Friday, May 30, 2008

Barack Obama and American exceptionalism

Back in December 2007, when Barack Obama's campaign for the Democratic nomination still looked like a very long shot, my friends Jerry Karabel and Andy Markovits wrote a piece for the Huffington Post making an argument in support of his candidacy ("Restoring Respect for America"). Right now I just want to highlight one interesting point about comparative politics in their discussion:
Obama's multi-cultural background is well-known: Kenyan father, Kansan mother, multi-racial Hawaiian upbringing, and four formative years in Indonesia. Less well-known is the fact that while some economically advanced Western countries have elected a woman as prime minister or president, not one has ever elected a non-white to the nation's highest office. For many people in the developing world, the image of a black man--and one with Hussein as his middle name--in the White House would be electrifying.
The qualification "economically advanced" was presumably meant to exclude countries like Mexico, where the full-blooded Indian Benito Juárez was (remarkably) President for several terms between 1858 and 1872, as well as some other Latin American countries since then. But as far as I know, nothing like this has happened yet in Europe or Canada. So in that sense they're right--if Obama becomes President, he will be the first non-white elected as head of government or head of state in any rich western society.

Obama's not quite in the White House yet, of course. But just the fact that someone with Obama's background could emerge as a major candidate, and probably the candidate with the best shot at becoming President in this year's general election, is already a historic milestone--and a cause for great satisfaction, whichever candidate you support.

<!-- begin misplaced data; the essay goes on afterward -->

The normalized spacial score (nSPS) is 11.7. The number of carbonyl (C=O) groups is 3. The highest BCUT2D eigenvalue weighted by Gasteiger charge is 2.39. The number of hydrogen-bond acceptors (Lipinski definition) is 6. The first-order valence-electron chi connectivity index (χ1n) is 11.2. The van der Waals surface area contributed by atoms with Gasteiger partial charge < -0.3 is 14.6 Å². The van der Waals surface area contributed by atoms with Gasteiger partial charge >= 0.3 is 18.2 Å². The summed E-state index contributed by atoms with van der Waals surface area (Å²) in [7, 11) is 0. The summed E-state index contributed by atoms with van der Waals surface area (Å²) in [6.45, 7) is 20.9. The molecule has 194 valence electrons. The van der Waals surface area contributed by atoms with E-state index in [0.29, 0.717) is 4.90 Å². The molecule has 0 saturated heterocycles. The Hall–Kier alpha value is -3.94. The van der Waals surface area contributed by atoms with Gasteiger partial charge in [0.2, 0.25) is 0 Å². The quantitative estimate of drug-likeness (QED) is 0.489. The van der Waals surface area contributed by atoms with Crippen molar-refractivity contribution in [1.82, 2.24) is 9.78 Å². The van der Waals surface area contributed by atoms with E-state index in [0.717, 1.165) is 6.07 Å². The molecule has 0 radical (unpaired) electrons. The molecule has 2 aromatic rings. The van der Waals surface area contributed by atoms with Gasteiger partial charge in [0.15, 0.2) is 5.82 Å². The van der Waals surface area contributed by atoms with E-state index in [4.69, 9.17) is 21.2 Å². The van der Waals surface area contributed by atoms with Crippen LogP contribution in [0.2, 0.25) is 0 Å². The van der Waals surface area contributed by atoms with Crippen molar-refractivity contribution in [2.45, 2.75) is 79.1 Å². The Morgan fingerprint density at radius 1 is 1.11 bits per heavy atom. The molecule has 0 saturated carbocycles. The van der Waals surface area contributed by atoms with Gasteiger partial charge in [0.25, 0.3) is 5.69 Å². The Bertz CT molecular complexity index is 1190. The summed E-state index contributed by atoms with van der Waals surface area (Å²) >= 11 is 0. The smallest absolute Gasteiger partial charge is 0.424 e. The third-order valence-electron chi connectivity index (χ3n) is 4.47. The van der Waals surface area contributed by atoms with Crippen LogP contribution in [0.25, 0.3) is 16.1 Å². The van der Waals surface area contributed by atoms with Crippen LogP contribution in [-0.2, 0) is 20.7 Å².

=> That same month another friend of mine, the British journalist and author Adam LeBor, spoke in a similar vein while explaining why he thought a President Barack Obama would be good for the US and good for the world ("Why I'm Betting on Barack"):
I'm not usually a gambling man. I'm hopeless at poker because I can't keep the smirk off my face when I get a good hand. (Which makes me a popular player.) My horses are usually running on the wrong courses.

But if I'm useless at gambling I do think, or at least hope, I know something about politics. So I've had a punt on Barack Obama to win the US presidential election. Enough for a decent dinner for two. Yup, Barack. A candidate without much experience, whose surname rhymes with the first name of America's enemy number one, who may even be a Muslim at least according to Islamic law, and who is not even 50 yet. (in fact he was born just one day before me).

Why? The main reason is because what many people in Europe, especially our friends on the hysterical anti-American left, just don't get, is that for Americans, America is not just a country, but is an ideal, a dream if you like. There is no greater example among the presidential candidates of the American dream than Barack Obama. I won't start recounting his biography here, but I do think his life story has resonance beyond the east and west coast liberals and can also appeal to middle America as well. [....]
Looks like a good bet so far (some caveats notwithstanding).

=> Of course, not everyone feels this way. As Andy and I pointed out in our Huffington Post piece on Wednesday ("Obama and the Progressives: A Curious Paradox"):
Obama is popular around the world, but it's no accident that he drives some hard-core anti-Americans up the wall. For example, the Australian/British journalist John Pilger dismissed Obama as "a glossy Uncle Tom" who believes, along with Clinton and McCain, that "the US is not subject to the rules of human behaviour, because it is 'a city upon a hill'"--whereas in reality it is just "a monstrous bully.")
Can't please everyone, I guess.

Yours for democracy,
Jeff Weintraub